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PRO56 UNDERSTANDING DISEASE AND BURDEN IN SYNGAP1-RELATED NON-SYNDROMIC INTELLECTUAL DISABILITY (NSID) PATIENTS USING A PATIENT REGISTRY DATABASE

      Objectives

      SYNGAP1-NSID is thought to result from limited functional levels of SynGAP protein, a protein critical in proper brain development and function. Predominantly affecting children, SYNGAP1 mutations lead to developmental delay, intellectual disability, and additional symptoms that are common with other causes. As such, confirmation of SYNGAP-related NSID is through genetic testing. To improve awareness and understanding of SYNGAP-related NSID and better inform treatment development, the Bridge the Gap Education and Research Foundation, in partnership with the National Organization for Rare Disorders and support from the US Food and Drug Administration, launched the SYNGAP1 (MRD5) patient registry in 2017. Here, we describe patient demographics, diagnoses, and quality of life in registry patients.

      Methods

      The registry contains 13 surveys covering diagnostics, disease, treatment, care management, and quality of life. As of December 2018, 105 patients have provided data for 717 survey submissions.

      Results

      Registry participants are mostly white (89%, 93/105) and female (54%, 57/105) and reside in 21 countries with 54% (57/105) US-based. All respondents (78/78) indicated genetic testing in the SYNGAP diagnosis process. Most patients were also diagnosed with epilepsy (83%, 48/58) and/or autism spectrum disorder (55%, 32/58). Additional reported diagnoses or conditions included impaired or delayed gross motor skills (98%, 55/56), orthopedic problems (56%, 31/55), sensory disorders (34%, 20/59), skin disorders (26%, 14/54), respiratory issues (7%, 4/55), and/or cardiovascular issues (2%, 1/55). Over half of respondents (54%, 28/52) indicated that their health problems affected every day functioning; 62% (31/50) indicated that health issues limited the ability to perform activities s/he enjoys most.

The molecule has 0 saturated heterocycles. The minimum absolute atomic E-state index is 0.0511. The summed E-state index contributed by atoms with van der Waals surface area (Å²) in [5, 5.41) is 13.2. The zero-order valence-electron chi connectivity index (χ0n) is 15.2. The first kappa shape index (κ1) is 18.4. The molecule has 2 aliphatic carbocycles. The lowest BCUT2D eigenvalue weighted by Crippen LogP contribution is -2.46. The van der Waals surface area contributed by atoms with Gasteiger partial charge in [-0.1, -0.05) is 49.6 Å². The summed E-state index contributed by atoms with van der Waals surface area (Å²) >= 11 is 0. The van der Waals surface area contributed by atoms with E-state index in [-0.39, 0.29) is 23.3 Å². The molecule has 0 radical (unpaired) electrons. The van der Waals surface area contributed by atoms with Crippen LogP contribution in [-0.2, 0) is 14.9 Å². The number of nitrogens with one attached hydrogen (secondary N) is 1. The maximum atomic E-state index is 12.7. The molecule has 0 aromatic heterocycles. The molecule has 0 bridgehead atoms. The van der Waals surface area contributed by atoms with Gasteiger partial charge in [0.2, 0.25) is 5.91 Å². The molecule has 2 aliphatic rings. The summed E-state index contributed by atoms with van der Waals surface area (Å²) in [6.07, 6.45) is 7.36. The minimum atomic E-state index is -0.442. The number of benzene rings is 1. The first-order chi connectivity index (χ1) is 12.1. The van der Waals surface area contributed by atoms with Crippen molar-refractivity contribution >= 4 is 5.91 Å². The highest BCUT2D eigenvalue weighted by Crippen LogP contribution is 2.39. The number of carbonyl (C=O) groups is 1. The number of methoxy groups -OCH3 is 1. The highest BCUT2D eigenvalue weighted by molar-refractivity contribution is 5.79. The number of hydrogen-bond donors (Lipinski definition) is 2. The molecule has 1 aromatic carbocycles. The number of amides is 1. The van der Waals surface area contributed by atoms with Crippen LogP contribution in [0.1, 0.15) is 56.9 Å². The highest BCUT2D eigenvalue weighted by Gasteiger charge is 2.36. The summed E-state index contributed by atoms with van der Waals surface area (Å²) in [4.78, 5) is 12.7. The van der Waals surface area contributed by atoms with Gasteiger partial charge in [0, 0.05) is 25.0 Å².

Conclusions

      Patients in the registry have significant disease burden and impacted quality of life. Data collection through the SYNGAP1 (MRD5) patient registry continues with the intent of raising awareness of the disease and enabling the development of treatments.